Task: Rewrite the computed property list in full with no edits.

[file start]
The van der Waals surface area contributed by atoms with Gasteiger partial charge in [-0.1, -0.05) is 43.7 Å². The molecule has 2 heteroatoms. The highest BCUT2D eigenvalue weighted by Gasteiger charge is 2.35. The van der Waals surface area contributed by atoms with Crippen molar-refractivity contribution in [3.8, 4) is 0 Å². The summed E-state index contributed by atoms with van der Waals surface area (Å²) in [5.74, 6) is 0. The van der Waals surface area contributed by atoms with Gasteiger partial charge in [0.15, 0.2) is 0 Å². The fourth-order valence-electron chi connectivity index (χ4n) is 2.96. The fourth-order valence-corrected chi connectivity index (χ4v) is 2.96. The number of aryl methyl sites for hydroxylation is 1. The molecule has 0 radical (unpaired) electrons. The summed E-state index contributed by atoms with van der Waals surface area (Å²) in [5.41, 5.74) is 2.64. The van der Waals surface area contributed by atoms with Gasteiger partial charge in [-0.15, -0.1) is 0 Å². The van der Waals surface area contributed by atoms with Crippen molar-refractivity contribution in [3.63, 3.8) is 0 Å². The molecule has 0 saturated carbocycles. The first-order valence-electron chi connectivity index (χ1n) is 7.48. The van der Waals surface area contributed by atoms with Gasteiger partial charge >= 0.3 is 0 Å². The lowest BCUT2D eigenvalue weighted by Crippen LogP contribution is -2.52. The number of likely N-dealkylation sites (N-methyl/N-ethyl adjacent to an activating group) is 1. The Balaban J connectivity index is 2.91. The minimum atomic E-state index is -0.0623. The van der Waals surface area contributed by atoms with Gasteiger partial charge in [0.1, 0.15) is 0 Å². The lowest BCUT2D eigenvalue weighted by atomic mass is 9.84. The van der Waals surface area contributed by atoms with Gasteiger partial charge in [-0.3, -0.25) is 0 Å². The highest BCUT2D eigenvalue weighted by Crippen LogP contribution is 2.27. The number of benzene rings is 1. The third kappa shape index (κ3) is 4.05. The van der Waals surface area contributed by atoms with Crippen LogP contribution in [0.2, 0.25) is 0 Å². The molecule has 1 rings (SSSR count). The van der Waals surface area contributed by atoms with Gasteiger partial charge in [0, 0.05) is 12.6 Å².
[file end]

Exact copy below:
The van der Waals surface area contributed by atoms with Gasteiger partial charge in [-0.1, -0.05) is 43.7 Å². The molecule has 2 heteroatoms. The highest BCUT2D eigenvalue weighted by Gasteiger charge is 2.35. The van der Waals surface area contributed by atoms with Crippen molar-refractivity contribution in [3.8, 4) is 0 Å². The summed E-state index contributed by atoms with van der Waals surface area (Å²) in [5.74, 6) is 0. The van der Waals surface area contributed by atoms with Gasteiger partial charge in [0.15, 0.2) is 0 Å². The fourth-order valence-electron chi connectivity index (χ4n) is 2.96. The fourth-order valence-corrected chi connectivity index (χ4v) is 2.96. The number of aryl methyl sites for hydroxylation is 1. The molecule has 0 radical (unpaired) electrons. The summed E-state index contributed by atoms with van der Waals surface area (Å²) in [5.41, 5.74) is 2.64. The van der Waals surface area contributed by atoms with Gasteiger partial charge in [-0.15, -0.1) is 0 Å². The van der Waals surface area contributed by atoms with Crippen molar-refractivity contribution in [3.63, 3.8) is 0 Å². The molecule has 0 saturated carbocycles. The first-order valence-electron chi connectivity index (χ1n) is 7.48. The van der Waals surface area contributed by atoms with Gasteiger partial charge >= 0.3 is 0 Å². The lowest BCUT2D eigenvalue weighted by Crippen LogP contribution is -2.52. The number of likely N-dealkylation sites (N-methyl/N-ethyl adjacent to an activating group) is 1. The Balaban J connectivity index is 2.91. The minimum atomic E-state index is -0.0623. The van der Waals surface area contributed by atoms with Gasteiger partial charge in [0.1, 0.15) is 0 Å². The lowest BCUT2D eigenvalue weighted by atomic mass is 9.84. The van der Waals surface area contributed by atoms with Gasteiger partial charge in [-0.3, -0.25) is 0 Å². The highest BCUT2D eigenvalue weighted by Crippen LogP contribution is 2.27. The number of benzene rings is 1. The third kappa shape index (κ3) is 4.05. The van der Waals surface area contributed by atoms with Crippen LogP contribution in [0.2, 0.25) is 0 Å². The molecule has 1 rings (SSSR count). The van der Waals surface area contributed by atoms with Gasteiger partial charge in [0, 0.05) is 12.6 Å².